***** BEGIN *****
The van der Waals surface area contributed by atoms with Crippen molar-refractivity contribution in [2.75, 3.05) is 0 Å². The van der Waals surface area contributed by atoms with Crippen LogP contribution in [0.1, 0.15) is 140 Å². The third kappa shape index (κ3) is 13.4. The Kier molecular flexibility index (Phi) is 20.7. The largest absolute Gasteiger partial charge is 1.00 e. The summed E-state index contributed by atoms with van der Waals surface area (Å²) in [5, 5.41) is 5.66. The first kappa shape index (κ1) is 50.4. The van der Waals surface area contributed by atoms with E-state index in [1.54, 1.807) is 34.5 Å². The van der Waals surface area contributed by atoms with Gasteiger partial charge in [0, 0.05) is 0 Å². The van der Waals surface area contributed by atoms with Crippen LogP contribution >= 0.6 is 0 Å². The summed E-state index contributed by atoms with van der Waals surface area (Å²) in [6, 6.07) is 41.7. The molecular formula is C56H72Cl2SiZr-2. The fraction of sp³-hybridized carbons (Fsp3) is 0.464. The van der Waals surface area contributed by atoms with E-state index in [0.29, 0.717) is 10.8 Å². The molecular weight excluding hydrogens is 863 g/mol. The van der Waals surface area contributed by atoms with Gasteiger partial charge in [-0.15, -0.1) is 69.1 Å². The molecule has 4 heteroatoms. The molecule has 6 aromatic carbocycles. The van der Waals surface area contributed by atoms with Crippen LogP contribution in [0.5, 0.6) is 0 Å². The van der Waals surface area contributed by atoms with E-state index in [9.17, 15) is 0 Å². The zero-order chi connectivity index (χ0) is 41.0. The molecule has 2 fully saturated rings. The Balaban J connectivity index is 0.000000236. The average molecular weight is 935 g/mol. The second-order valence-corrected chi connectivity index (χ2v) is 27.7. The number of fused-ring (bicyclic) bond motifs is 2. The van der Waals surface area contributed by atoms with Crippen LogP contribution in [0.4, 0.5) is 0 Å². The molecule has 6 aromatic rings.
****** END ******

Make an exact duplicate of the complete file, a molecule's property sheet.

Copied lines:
The van der Waals surface area contributed by atoms with Crippen molar-refractivity contribution in [2.75, 3.05) is 0 Å². The van der Waals surface area contributed by atoms with Crippen LogP contribution in [0.1, 0.15) is 140 Å². The third kappa shape index (κ3) is 13.4. The Kier molecular flexibility index (Phi) is 20.7. The largest absolute Gasteiger partial charge is 1.00 e. The summed E-state index contributed by atoms with van der Waals surface area (Å²) in [5, 5.41) is 5.66. The first kappa shape index (κ1) is 50.4. The van der Waals surface area contributed by atoms with E-state index in [1.54, 1.807) is 34.5 Å². The van der Waals surface area contributed by atoms with Gasteiger partial charge in [0, 0.05) is 0 Å². The van der Waals surface area contributed by atoms with Crippen LogP contribution >= 0.6 is 0 Å². The summed E-state index contributed by atoms with van der Waals surface area (Å²) in [6, 6.07) is 41.7. The molecular formula is C56H72Cl2SiZr-2. The fraction of sp³-hybridized carbons (Fsp3) is 0.464. The van der Waals surface area contributed by atoms with E-state index in [0.29, 0.717) is 10.8 Å². The molecular weight excluding hydrogens is 863 g/mol. The van der Waals surface area contributed by atoms with Gasteiger partial charge in [-0.15, -0.1) is 69.1 Å². The molecule has 4 heteroatoms. The molecule has 6 aromatic carbocycles. The van der Waals surface area contributed by atoms with Crippen LogP contribution in [0.5, 0.6) is 0 Å². The van der Waals surface area contributed by atoms with E-state index in [9.17, 15) is 0 Å². The zero-order chi connectivity index (χ0) is 41.0. The molecule has 2 fully saturated rings. The Balaban J connectivity index is 0.000000236. The average molecular weight is 935 g/mol. The second-order valence-corrected chi connectivity index (χ2v) is 27.7. The number of fused-ring (bicyclic) bond motifs is 2. The van der Waals surface area contributed by atoms with Crippen LogP contribution in [0.4, 0.5) is 0 Å². The molecule has 6 aromatic rings.